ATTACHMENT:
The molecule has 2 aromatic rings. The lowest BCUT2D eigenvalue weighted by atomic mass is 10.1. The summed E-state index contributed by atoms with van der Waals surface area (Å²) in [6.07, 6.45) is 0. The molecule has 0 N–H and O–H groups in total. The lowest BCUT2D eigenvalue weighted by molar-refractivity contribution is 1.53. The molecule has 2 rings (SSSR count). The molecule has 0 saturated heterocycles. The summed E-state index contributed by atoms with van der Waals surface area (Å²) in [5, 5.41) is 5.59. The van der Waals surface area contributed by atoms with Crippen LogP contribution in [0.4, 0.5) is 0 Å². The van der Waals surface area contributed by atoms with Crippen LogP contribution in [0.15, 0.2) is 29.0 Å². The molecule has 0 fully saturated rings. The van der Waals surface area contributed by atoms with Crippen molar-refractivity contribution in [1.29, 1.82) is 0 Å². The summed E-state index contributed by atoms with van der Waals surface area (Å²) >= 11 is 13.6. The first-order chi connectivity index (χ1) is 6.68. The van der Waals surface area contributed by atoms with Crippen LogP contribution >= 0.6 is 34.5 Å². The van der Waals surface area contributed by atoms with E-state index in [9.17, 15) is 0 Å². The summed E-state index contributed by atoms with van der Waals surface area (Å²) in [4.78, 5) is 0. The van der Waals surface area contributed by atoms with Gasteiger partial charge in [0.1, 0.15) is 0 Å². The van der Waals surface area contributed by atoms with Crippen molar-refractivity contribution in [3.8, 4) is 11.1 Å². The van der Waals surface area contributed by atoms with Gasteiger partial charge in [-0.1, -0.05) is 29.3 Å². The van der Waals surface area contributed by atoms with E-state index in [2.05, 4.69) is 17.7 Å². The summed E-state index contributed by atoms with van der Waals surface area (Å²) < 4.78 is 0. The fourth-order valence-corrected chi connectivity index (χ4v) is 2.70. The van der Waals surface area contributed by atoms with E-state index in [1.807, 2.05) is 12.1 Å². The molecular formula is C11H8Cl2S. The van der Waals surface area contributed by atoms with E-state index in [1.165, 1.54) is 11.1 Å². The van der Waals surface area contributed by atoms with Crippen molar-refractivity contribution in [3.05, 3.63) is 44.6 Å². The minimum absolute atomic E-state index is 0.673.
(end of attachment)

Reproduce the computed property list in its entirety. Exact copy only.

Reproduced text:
The molecule has 2 aromatic rings. The lowest BCUT2D eigenvalue weighted by atomic mass is 10.1. The summed E-state index contributed by atoms with van der Waals surface area (Å²) in [6.07, 6.45) is 0. The molecule has 0 N–H and O–H groups in total. The lowest BCUT2D eigenvalue weighted by molar-refractivity contribution is 1.53. The molecule has 2 rings (SSSR count). The molecule has 0 saturated heterocycles. The summed E-state index contributed by atoms with van der Waals surface area (Å²) in [5, 5.41) is 5.59. The van der Waals surface area contributed by atoms with Crippen LogP contribution in [0.4, 0.5) is 0 Å². The van der Waals surface area contributed by atoms with Crippen LogP contribution in [0.15, 0.2) is 29.0 Å². The molecule has 0 fully saturated rings. The van der Waals surface area contributed by atoms with Crippen molar-refractivity contribution in [1.29, 1.82) is 0 Å². The summed E-state index contributed by atoms with van der Waals surface area (Å²) >= 11 is 13.6. The first-order chi connectivity index (χ1) is 6.68. The van der Waals surface area contributed by atoms with Crippen LogP contribution >= 0.6 is 34.5 Å². The van der Waals surface area contributed by atoms with E-state index in [9.17, 15) is 0 Å². The summed E-state index contributed by atoms with van der Waals surface area (Å²) in [4.78, 5) is 0. The van der Waals surface area contributed by atoms with Gasteiger partial charge in [0.1, 0.15) is 0 Å². The van der Waals surface area contributed by atoms with Crippen molar-refractivity contribution in [3.8, 4) is 11.1 Å². The van der Waals surface area contributed by atoms with Gasteiger partial charge in [-0.1, -0.05) is 29.3 Å². The van der Waals surface area contributed by atoms with E-state index in [2.05, 4.69) is 17.7 Å². The summed E-state index contributed by atoms with van der Waals surface area (Å²) < 4.78 is 0. The fourth-order valence-corrected chi connectivity index (χ4v) is 2.70. The van der Waals surface area contributed by atoms with E-state index in [1.807, 2.05) is 12.1 Å². The molecular formula is C11H8Cl2S. The van der Waals surface area contributed by atoms with E-state index in [1.165, 1.54) is 11.1 Å². The van der Waals surface area contributed by atoms with Crippen molar-refractivity contribution in [3.05, 3.63) is 44.6 Å². The minimum absolute atomic E-state index is 0.673.